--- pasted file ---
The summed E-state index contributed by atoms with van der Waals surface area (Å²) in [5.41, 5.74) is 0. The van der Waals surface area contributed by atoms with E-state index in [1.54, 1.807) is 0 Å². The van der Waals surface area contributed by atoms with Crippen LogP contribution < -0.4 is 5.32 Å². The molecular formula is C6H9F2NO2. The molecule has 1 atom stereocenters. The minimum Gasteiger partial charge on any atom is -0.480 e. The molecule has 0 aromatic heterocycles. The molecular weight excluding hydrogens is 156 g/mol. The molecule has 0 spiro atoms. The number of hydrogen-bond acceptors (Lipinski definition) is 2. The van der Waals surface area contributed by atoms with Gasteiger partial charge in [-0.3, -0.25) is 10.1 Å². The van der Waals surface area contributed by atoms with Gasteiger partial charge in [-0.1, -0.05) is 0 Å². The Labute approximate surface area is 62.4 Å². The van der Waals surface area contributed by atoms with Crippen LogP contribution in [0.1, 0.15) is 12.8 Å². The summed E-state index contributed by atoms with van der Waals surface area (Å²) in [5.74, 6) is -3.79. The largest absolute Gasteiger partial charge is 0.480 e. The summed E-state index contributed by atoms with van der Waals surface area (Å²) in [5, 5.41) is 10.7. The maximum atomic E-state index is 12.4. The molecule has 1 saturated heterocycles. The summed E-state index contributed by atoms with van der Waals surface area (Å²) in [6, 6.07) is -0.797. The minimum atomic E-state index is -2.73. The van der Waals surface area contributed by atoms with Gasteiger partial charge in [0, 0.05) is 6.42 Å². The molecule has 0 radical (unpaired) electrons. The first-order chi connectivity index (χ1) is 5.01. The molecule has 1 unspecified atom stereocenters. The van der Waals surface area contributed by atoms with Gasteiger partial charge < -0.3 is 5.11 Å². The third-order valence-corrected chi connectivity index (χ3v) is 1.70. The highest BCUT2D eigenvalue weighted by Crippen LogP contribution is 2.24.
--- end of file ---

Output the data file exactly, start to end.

The summed E-state index contributed by atoms with van der Waals surface area (Å²) in [5.41, 5.74) is 0. The van der Waals surface area contributed by atoms with E-state index in [1.54, 1.807) is 0 Å². The van der Waals surface area contributed by atoms with Crippen LogP contribution < -0.4 is 5.32 Å². The molecular formula is C6H9F2NO2. The molecule has 1 atom stereocenters. The minimum Gasteiger partial charge on any atom is -0.480 e. The molecule has 0 aromatic heterocycles. The molecular weight excluding hydrogens is 156 g/mol. The molecule has 0 spiro atoms. The number of hydrogen-bond acceptors (Lipinski definition) is 2. The van der Waals surface area contributed by atoms with Gasteiger partial charge in [-0.3, -0.25) is 10.1 Å². The van der Waals surface area contributed by atoms with Gasteiger partial charge in [-0.1, -0.05) is 0 Å². The Labute approximate surface area is 62.4 Å². The van der Waals surface area contributed by atoms with Crippen LogP contribution in [0.1, 0.15) is 12.8 Å². The summed E-state index contributed by atoms with van der Waals surface area (Å²) in [5.74, 6) is -3.79. The largest absolute Gasteiger partial charge is 0.480 e. The summed E-state index contributed by atoms with van der Waals surface area (Å²) in [5, 5.41) is 10.7. The maximum atomic E-state index is 12.4. The molecule has 1 saturated heterocycles. The summed E-state index contributed by atoms with van der Waals surface area (Å²) in [6, 6.07) is -0.797. The minimum atomic E-state index is -2.73. The van der Waals surface area contributed by atoms with Gasteiger partial charge in [0, 0.05) is 6.42 Å². The molecule has 0 radical (unpaired) electrons. The first-order chi connectivity index (χ1) is 5.01. The molecule has 1 unspecified atom stereocenters. The van der Waals surface area contributed by atoms with Gasteiger partial charge < -0.3 is 5.11 Å². The third-order valence-corrected chi connectivity index (χ3v) is 1.70. The highest BCUT2D eigenvalue weighted by Crippen LogP contribution is 2.24.